• Looking for a quick laugh? I keep forgetting to check McSweeney’s. This feature is great: “Corrections to last month’s letters to Penthouse Forum.” (via kottke)
  • If you like politics, and don’t mind a little math, you have to check out FiveThirtyEight.com. Developed by Nate Silver, who’s a pioneer in sabermetrics (aka baseball statistics), it’s a really deep look into the state of the Presidential and Senate races for this election. Very light punditry, very heavy math.

And to end this post, photos of Elise and Sarah’s bronze in Athens 2004, as well as Elise and Anna’s World Cup gold in June of this year.

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iPhone – Impressions after a bit of ownership

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So I’ve had my iPhone for a little while now, having never owned or used an iPhone or Blackberry before. These are my thoughts:

The Great:

  • REAL web browser. This is just such a killer app. Whether a website has been “optimised” for the iPhone or not, it looks awesome, can be navigated easily, and is pretty damn quick! I use this extensively.
  • App Store: infinite possibilities. I love the potential that’s wrapped up in the Apple App Store. Right now I’ve downloaded a bunch of different applications, though I only use a few regularly. (New York Times reader… awesome when it works!) As the iPhone ecosystem expands, there will likely be more and more very valuable apps here that will make the iPhone much more powerful.
  • Push e-mail. While I have it turned off most of the time (I prefer to get e-mail on MY terms, not on a timer), it is fantastic when I’m expecting something important to land in my inbox. With this, who needs a Blackberry?
  • GPS. This is awesome, especially when I’m out and about in London and need to figure out a) where the hell I am, and b) how to get home or wherever else I’m looking to go. The integration with Google Maps is fantastic.

The Horrible:

  • SMS. Ouch, this is bad. I mean, yes you can text. You can even text multiple people. But you CAN’T save a draft text, you CAN’T setup standard template texts, and if a phone number is wrong, you CAN’T tell the status of a message after it’s been sent. (Or if you send it to one person with a correct number and a different person with an incorrect number, it will throw up an error, but won’t tell you if anything got sent at all.)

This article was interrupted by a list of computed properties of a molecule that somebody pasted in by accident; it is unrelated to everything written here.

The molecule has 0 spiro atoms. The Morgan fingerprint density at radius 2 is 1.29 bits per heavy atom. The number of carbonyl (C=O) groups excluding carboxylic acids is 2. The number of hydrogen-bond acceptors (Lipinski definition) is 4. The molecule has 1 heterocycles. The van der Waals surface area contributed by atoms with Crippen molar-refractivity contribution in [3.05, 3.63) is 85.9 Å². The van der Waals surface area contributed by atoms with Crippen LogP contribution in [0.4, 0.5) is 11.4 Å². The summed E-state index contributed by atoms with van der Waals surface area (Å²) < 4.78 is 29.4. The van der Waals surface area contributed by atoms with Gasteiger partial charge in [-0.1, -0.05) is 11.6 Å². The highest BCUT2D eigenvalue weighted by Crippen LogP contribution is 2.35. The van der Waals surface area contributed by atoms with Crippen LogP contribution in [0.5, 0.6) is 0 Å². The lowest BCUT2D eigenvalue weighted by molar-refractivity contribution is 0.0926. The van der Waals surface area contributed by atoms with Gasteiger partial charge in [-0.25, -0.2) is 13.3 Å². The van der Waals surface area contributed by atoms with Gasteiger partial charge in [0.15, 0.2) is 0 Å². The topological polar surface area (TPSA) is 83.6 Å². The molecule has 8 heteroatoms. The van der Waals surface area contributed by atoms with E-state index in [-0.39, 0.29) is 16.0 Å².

This is really pretty damn bad. They are all features that I used a lot on my old phone, which was a Motorola RAZR I bought nearly THREE YEARS ago. I really hope this gets sorted out soon.

  • MobileMe. I signed up with .Mac when it was still free so I could get the username that I wanted. I’ve paid for it since then, with decreasing value every year. I was initially really excited about MobileMe… push e-mail/calendar/contacts to the cloud, etc. But Apple’s roll-out has been AWFUL. I couldn’t access e-mail at all for the first 24/36 hours after MobileMe went live, it still acts up at times so reliability is still a problem. And then one day most of the phone numbers and a good chunk of my iPhone contacts just disappeared! They were still in the cloud, but no longer on my iPhone!

    Luckily this has since been solved, but I’m still very wary of MobileMe. I hope they actually get it to a point where it’s reliable enough for me to depend on day-to-day.

  • Copy-and-paste. Everyone has been complaining about the lack of copy-and-paste on the iPhone since it came out. I don’t think it’s a horrible issue, but there are times (such as when I can’t forward a text) when I really wish I could do this.
  • GPS. Yep, I listed it as one of the best things, but it’s also one of the worst. When it works, it’s awesome. But there are too many times where it just can’t seem to pick up a GPS signal worth a damn, even when I’m not near tall buildings or other signal blockers. I don’t know what the hell is going on with this, but I don’t like it very much.

So those are my opinions about the iPhone. Overall, a fantastic phone with a LOT of potential. (I can’t wait for the next software update to get rid of the 2.0 system bugs, though.)

What do you think?